For $X$ to win, you may expect that, similarly to above, we would have two distinct probabilities over the next seven rounds:

• $X$ wins $4$ and ties $3$
• $X$ wins $5$, loses $1$, and ties $1$

This is nearly correct; however, we must account for the fact, that any win putting $X$ ahead by $5$ must not occur before Round 20.

We know that $X$ will win Round 20 and must be ahead by $4$ after Round 19; we will consider the possibilities for Rounds 14-19

If $X$ wins $4$ and ties $3$, he/she must have won $3$ and tied $3$ over those six rounds; no $3$ wins would put him/her in a winning position, so there are ${6 \choose 3} = 20$ valid ways for this to happen.

If $X$ wins $5$, loses $1$, and ties $1$, then he/she must have won $4$, lost $1$, and tied $1$ over those six rounds. This case is more complicated, because $4$ wins too soon can cause $X$ to win before round $20$. Specifically, the loss cannot occur after $4$ wins; otherwise $X$ would win before Round 20. Thus, ignoring the draw for now, we can have a win/loss ($W/ L$) sequence of $LWWWW$, $WLWWW$, $WWLWW$, or $WWWLW$; now, by inserting the draw into any of the sequences, we see that there are $6$ ways for each ordering of wins and losses to happen, meaning there are a total of $6 \times 4 = 24$ valid ways for $X$ to win $5$, lose $1$, and tie $1$ such that he/she wins exactly at Round 20.

Combining our above results, there are $44$ ways for $X$ to win exactly at Round 20.

For $Y$ to win, he/she must win $6$ and tie $1$. Since the $6^{\text{th}}$ win must occur on Round 20, he/she must win $5$ and tie $1$ over the preceding six rounds.

There are clearly $6$ ways for such a sequence of outcomes to happen.

Thus, we conclude that $P(X \text{ wins } | \, X \text{ leads}) = \frac{44}{6}P(Y \text{ wins } | \, X \text{ leads})$

Putting it all together, we have $7p = P(\text{Alice leads})$ and $2p = P(\text{Bob leads})$, where $p = \frac{1}{10}$. Similarly, we have $44q = P(\text{Alice wins } | \text{ Alice leads}) = P(\text{Bob wins } | \text{ Bob leads})$ and $6q = P(\text{Bob wins } | \text{ Alice leads}) = P(\text{Alice wins } | \text{ Bob leads})$, where $q = \frac{1}{50}$.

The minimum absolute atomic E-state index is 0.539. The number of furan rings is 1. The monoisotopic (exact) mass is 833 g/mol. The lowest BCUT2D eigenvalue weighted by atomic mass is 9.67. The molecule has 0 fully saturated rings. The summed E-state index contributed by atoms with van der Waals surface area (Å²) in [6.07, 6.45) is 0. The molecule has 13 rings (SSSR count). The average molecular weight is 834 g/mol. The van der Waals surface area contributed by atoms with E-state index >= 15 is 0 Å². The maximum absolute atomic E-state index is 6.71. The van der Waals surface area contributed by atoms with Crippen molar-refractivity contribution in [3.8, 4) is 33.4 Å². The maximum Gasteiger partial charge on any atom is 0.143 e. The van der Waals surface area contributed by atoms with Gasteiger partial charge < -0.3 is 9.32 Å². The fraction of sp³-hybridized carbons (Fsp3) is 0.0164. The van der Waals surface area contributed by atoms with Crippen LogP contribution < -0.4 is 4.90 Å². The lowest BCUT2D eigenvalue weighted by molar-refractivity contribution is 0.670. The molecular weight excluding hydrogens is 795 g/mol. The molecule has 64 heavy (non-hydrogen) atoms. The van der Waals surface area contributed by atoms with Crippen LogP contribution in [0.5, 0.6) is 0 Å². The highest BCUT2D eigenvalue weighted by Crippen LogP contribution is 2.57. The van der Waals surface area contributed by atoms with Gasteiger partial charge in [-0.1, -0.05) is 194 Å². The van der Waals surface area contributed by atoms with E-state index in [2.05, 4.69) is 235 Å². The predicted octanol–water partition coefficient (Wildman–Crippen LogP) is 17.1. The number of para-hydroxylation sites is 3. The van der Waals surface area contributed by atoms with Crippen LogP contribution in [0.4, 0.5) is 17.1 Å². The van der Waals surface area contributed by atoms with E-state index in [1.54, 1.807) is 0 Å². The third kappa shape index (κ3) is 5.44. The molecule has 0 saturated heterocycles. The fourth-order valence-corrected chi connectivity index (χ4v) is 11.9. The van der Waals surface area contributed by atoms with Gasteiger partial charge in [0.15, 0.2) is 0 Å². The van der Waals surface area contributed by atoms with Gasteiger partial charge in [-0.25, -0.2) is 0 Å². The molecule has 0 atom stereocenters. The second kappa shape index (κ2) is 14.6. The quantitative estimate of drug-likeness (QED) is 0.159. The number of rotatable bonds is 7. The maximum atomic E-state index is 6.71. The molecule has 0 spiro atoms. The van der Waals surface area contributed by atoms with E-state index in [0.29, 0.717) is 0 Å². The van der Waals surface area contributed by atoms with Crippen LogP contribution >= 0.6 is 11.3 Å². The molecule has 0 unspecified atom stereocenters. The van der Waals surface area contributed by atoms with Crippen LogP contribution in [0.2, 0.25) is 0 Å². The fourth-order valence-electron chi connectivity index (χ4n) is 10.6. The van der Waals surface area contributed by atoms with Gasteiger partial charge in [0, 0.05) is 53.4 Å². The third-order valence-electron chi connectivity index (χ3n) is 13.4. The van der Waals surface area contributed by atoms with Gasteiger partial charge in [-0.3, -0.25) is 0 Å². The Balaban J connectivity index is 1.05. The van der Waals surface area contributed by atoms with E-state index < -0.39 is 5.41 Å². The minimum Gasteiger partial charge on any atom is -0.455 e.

$P(\text{Alice wins}) = P(\text{Alice leads})P(\text{Alice wins } | \text{ Alice leads}) + P(\text{Bob leads})P(\text{Alice wins } | \text{ Bob leads})$

$P(\text{Bob wins}) = P(\text{Bob leads})P(\text{Bob wins } | \text{ Bob leads}) + P(\text{Alice leads})P(\text{Bob wins } | \text{ Alice leads})$.

Thus:

$P(\text{Alice wins}) = 7p \cdot 44q + 3p \cdot 6q = \frac{7}{10}\cdot\frac{44}{50} + \frac{3}{10} \cdot {6}{50} = \frac{308}{500} + \frac{18}{500} = \frac{326}{500} = \frac{163}{250}$.

$P(\text{Bob wins}) = 3p \cdot 44q + 7p \cdot 6q = \frac{3}{10}\cdot\frac{44}{50} + \frac{7}{10} \cdot {6}{50} = \frac{132}{500} + \frac{42}{500} = \frac{174}{500} = \frac{87}{250}$

Not every outcome is equaly likely at the end.

We know that after 13 rounds, Alice or Bob has 1 win more than the other. However, we also know that after 10 rounds, Alice has 1 more win than Bob, so the probability that Alice has the lead after 13 rounds is different than the probaliity Bob has the lead after 13 rounds.

Furthermore, the probability for Bob to win after 20 rounds depends on whether Alice has the lead in round 13 or Bob has the lead in round 13, and the same holds for Alice.

So we must first find the probability that Alice wins given that Alice has the lead, and the probability that Alice wins given that Bob has the lead. By symmetry, we have \begin{align} \mathbb{P}(\text{A wins} \mid \text{B leads}) = 1 - \mathbb{P}( \text{B wins} \mid \text{B leads}) = 1 - \mathbb{P}(\text{A wins} \mid \text{A leads}). \end{align} We can interchange Alice and Bob, so we only have to compute one probability. The easiest one is $\mathbb{P}(\text{A wins} \mid \text{B leads})$. As Bob has one more win than Alice, Alice needs 6 wins more than Bob in 7 rounds, so Alice must win 5 games in 6 rounds and a draw, and win the last round. This can happen in 6 ways. However, we must also find out how many ways there are for the game to evolve for Bobs lead to victory for Alice or Bob in 7 rounds, so we must compute the number of ways Bob can win.